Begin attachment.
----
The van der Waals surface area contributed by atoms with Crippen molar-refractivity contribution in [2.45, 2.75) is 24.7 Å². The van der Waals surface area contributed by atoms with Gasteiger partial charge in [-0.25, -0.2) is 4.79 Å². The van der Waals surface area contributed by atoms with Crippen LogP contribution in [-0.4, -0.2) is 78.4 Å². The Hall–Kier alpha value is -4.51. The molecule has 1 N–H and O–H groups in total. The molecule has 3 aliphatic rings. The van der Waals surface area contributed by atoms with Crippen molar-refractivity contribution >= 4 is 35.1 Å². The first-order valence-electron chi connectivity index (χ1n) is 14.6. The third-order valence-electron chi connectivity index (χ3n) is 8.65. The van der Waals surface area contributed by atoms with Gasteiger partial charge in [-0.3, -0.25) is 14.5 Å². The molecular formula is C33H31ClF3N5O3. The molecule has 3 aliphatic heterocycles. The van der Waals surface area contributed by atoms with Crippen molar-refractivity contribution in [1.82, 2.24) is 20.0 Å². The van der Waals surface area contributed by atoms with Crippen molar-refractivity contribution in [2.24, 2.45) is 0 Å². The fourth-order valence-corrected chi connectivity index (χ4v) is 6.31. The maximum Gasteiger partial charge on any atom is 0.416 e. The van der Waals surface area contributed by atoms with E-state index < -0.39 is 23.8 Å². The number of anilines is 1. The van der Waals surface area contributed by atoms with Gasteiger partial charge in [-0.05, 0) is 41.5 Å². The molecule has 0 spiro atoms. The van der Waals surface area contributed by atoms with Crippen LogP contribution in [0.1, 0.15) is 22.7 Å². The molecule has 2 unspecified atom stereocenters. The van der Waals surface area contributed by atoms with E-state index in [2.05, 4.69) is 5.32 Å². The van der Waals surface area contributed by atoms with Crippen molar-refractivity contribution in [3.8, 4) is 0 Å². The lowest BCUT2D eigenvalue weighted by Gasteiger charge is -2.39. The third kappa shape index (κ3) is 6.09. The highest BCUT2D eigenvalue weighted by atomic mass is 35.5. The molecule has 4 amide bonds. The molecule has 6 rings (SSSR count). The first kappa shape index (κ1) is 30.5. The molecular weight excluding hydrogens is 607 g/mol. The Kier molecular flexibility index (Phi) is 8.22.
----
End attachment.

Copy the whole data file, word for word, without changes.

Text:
The van der Waals surface area contributed by atoms with Crippen molar-refractivity contribution in [2.45, 2.75) is 24.7 Å². The van der Waals surface area contributed by atoms with Gasteiger partial charge in [-0.25, -0.2) is 4.79 Å². The van der Waals surface area contributed by atoms with Crippen LogP contribution in [-0.4, -0.2) is 78.4 Å². The Hall–Kier alpha value is -4.51. The molecule has 1 N–H and O–H groups in total. The molecule has 3 aliphatic rings. The van der Waals surface area contributed by atoms with Crippen molar-refractivity contribution >= 4 is 35.1 Å². The first-order valence-electron chi connectivity index (χ1n) is 14.6. The third-order valence-electron chi connectivity index (χ3n) is 8.65. The van der Waals surface area contributed by atoms with Gasteiger partial charge in [-0.3, -0.25) is 14.5 Å². The molecular formula is C33H31ClF3N5O3. The molecule has 3 aliphatic heterocycles. The van der Waals surface area contributed by atoms with Crippen molar-refractivity contribution in [1.82, 2.24) is 20.0 Å². The van der Waals surface area contributed by atoms with Crippen molar-refractivity contribution in [2.24, 2.45) is 0 Å². The fourth-order valence-corrected chi connectivity index (χ4v) is 6.31. The maximum Gasteiger partial charge on any atom is 0.416 e. The van der Waals surface area contributed by atoms with E-state index < -0.39 is 23.8 Å². The number of anilines is 1. The van der Waals surface area contributed by atoms with Gasteiger partial charge in [-0.05, 0) is 41.5 Å². The molecule has 0 spiro atoms. The van der Waals surface area contributed by atoms with Crippen LogP contribution in [0.1, 0.15) is 22.7 Å². The molecule has 2 unspecified atom stereocenters. The van der Waals surface area contributed by atoms with E-state index in [2.05, 4.69) is 5.32 Å². The van der Waals surface area contributed by atoms with Crippen molar-refractivity contribution in [3.8, 4) is 0 Å². The lowest BCUT2D eigenvalue weighted by Gasteiger charge is -2.39. The third kappa shape index (κ3) is 6.09. The highest BCUT2D eigenvalue weighted by atomic mass is 35.5. The molecule has 4 amide bonds. The molecule has 6 rings (SSSR count). The first kappa shape index (κ1) is 30.5. The molecular weight excluding hydrogens is 607 g/mol. The Kier molecular flexibility index (Phi) is 8.22.